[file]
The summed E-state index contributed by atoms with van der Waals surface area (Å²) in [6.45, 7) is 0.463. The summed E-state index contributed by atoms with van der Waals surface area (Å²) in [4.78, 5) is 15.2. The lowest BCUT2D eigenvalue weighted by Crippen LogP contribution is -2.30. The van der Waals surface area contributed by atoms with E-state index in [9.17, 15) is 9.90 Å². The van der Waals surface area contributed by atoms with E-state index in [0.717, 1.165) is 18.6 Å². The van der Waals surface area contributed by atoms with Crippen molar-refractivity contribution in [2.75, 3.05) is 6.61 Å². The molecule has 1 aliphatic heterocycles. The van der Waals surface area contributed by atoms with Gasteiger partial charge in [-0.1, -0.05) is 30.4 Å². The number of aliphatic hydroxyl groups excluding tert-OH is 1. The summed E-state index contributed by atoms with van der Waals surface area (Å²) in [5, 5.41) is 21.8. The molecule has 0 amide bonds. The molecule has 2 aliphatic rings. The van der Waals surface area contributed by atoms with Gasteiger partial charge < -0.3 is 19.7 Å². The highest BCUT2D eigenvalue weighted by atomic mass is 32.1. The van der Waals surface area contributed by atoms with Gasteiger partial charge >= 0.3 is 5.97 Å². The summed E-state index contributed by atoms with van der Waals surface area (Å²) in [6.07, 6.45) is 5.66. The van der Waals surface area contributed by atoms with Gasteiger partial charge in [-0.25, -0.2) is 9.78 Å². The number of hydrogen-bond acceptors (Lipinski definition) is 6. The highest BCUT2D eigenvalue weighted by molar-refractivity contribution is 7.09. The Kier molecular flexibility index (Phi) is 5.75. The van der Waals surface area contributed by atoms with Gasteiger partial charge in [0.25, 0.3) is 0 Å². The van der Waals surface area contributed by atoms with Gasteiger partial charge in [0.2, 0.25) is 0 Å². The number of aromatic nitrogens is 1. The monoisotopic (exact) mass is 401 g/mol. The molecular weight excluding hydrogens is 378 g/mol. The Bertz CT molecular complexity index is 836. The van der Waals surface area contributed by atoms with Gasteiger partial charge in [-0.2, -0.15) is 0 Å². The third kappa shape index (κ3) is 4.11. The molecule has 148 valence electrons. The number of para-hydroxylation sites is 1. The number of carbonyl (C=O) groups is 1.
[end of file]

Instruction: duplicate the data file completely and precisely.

The summed E-state index contributed by atoms with van der Waals surface area (Å²) in [6.45, 7) is 0.463. The summed E-state index contributed by atoms with van der Waals surface area (Å²) in [4.78, 5) is 15.2. The lowest BCUT2D eigenvalue weighted by Crippen LogP contribution is -2.30. The van der Waals surface area contributed by atoms with E-state index in [9.17, 15) is 9.90 Å². The van der Waals surface area contributed by atoms with E-state index in [0.717, 1.165) is 18.6 Å². The van der Waals surface area contributed by atoms with Crippen molar-refractivity contribution in [2.75, 3.05) is 6.61 Å². The molecule has 1 aliphatic heterocycles. The van der Waals surface area contributed by atoms with Gasteiger partial charge in [-0.1, -0.05) is 30.4 Å². The number of aliphatic hydroxyl groups excluding tert-OH is 1. The summed E-state index contributed by atoms with van der Waals surface area (Å²) in [5, 5.41) is 21.8. The molecule has 0 amide bonds. The molecule has 2 aliphatic rings. The van der Waals surface area contributed by atoms with Gasteiger partial charge < -0.3 is 19.7 Å². The highest BCUT2D eigenvalue weighted by atomic mass is 32.1. The van der Waals surface area contributed by atoms with Gasteiger partial charge >= 0.3 is 5.97 Å². The summed E-state index contributed by atoms with van der Waals surface area (Å²) in [6.07, 6.45) is 5.66. The van der Waals surface area contributed by atoms with Gasteiger partial charge in [-0.25, -0.2) is 9.78 Å². The number of hydrogen-bond acceptors (Lipinski definition) is 6. The highest BCUT2D eigenvalue weighted by molar-refractivity contribution is 7.09. The Kier molecular flexibility index (Phi) is 5.75. The van der Waals surface area contributed by atoms with Gasteiger partial charge in [0.25, 0.3) is 0 Å². The van der Waals surface area contributed by atoms with Gasteiger partial charge in [0.2, 0.25) is 0 Å². The number of aromatic nitrogens is 1. The monoisotopic (exact) mass is 401 g/mol. The molecular weight excluding hydrogens is 378 g/mol. The Bertz CT molecular complexity index is 836. The van der Waals surface area contributed by atoms with Gasteiger partial charge in [-0.2, -0.15) is 0 Å². The third kappa shape index (κ3) is 4.11. The molecule has 148 valence electrons. The number of para-hydroxylation sites is 1. The number of carbonyl (C=O) groups is 1.